Mortality among paediatric inpatients in Mile 4 Mission hospital Abakaliki, south-eastern Nigeria: A retrospective study
Background: In the sub-Saharan Africa, one in every five children dies before their 5th birthday, mostly from preventable causes. Recent data from Nigeria, show infant and under-5 mortality rates of 88 and 143 deaths per 1000 live births respectively. Although significant efforts have
been made in the last two decades towards the reduction of childhood
mortality, the rate still remains unacceptably high.
Objective: The aim of the current study was to evaluate the pattern
and causes of paediatric (childhood) mortality at Mile 4 Mission Hospital, Abakaliki. This will help us to know exactly what happens in a small mission hospital with few facilities and limited skilled medical personnel. In addition, this is the very first time this study was undertaken in this
Materials and Methods: The records of admissions and deaths of
children managed at the Mile 4 Mission Hospital from the 1st January 2009 to 31st December 2009 were retrieved from the Medical Records Department for analysis.
Results: Of the 1110 patients admitted within this period, 72 died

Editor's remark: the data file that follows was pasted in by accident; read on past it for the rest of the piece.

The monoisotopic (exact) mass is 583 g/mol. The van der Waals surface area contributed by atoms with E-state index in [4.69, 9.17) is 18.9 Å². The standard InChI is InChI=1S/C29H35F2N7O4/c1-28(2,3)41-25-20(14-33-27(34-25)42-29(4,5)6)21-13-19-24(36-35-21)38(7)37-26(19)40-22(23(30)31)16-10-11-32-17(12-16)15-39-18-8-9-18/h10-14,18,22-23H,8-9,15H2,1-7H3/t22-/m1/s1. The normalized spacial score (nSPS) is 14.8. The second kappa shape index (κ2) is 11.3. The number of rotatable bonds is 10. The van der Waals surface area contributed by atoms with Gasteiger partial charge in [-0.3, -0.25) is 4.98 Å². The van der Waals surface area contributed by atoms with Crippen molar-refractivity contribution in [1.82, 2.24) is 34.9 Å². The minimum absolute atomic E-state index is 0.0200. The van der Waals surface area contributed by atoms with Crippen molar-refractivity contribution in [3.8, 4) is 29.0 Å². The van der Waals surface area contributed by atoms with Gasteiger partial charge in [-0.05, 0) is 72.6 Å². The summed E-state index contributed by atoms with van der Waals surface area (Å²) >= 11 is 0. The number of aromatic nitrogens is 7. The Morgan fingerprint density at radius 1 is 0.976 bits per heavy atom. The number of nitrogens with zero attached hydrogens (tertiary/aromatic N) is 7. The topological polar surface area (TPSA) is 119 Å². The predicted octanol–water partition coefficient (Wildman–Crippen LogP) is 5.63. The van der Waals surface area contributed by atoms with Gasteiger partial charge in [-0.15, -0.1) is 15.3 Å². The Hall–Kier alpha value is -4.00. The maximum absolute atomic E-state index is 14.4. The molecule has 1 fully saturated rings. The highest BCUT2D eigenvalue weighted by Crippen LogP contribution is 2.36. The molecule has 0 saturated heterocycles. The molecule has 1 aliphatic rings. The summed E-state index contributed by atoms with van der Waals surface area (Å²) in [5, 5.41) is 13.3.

giving an overall mortality of 6.5%. There were 43 males and 29
females, giving a male: female ratio of 1.5:1. Most of the deaths
58 (80.6%) occurred among children aged younger than 2 years.
Malaria was the most common presumed cause of death, followed
by gastroenteritis and bronchopneumonia. Twelve and half percent (12.5%) of the children died within 24 hours of admission. The commonest causes of death within 24 hours were severe anaemia, pneumonia and gastroenteritis. The modal months for childhood mortality in this hospital
were May and August.
Conclusion: Mortality was commonest among children younger than 2 years of age. Malaria, gastroenteritis and pneumonia were the commonest causes of death. A proactive planning taking into account the seasonal variation of these diseases could reduce the childhood mortality in this centre.